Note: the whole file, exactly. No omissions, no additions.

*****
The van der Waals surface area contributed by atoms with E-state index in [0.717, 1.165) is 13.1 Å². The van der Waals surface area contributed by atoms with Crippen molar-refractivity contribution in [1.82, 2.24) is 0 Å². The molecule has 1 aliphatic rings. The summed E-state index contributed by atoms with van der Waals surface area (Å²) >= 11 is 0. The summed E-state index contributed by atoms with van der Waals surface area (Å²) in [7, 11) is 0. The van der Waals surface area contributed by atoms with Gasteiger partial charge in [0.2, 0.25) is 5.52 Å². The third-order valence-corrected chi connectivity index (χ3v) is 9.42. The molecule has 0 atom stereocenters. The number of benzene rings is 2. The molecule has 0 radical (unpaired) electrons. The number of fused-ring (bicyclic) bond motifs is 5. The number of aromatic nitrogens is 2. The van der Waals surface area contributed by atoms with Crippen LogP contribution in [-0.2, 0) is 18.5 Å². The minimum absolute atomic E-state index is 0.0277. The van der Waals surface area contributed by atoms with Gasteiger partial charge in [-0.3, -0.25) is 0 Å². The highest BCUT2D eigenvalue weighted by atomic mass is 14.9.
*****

The van der Waals surface area contributed by atoms with E-state index in [0.717, 1.165) is 13.1 Å². The van der Waals surface area contributed by atoms with Crippen molar-refractivity contribution in [1.82, 2.24) is 0 Å². The molecule has 1 aliphatic rings. The summed E-state index contributed by atoms with van der Waals surface area (Å²) >= 11 is 0. The summed E-state index contributed by atoms with van der Waals surface area (Å²) in [7, 11) is 0. The van der Waals surface area contributed by atoms with Gasteiger partial charge in [0.2, 0.25) is 5.52 Å². The third-order valence-corrected chi connectivity index (χ3v) is 9.42. The molecule has 0 atom stereocenters. The number of benzene rings is 2. The molecule has 0 radical (unpaired) electrons. The number of fused-ring (bicyclic) bond motifs is 5. The number of aromatic nitrogens is 2. The van der Waals surface area contributed by atoms with Crippen LogP contribution in [-0.2, 0) is 18.5 Å². The minimum absolute atomic E-state index is 0.0277. The van der Waals surface area contributed by atoms with Gasteiger partial charge in [-0.3, -0.25) is 0 Å². The highest BCUT2D eigenvalue weighted by atomic mass is 14.9.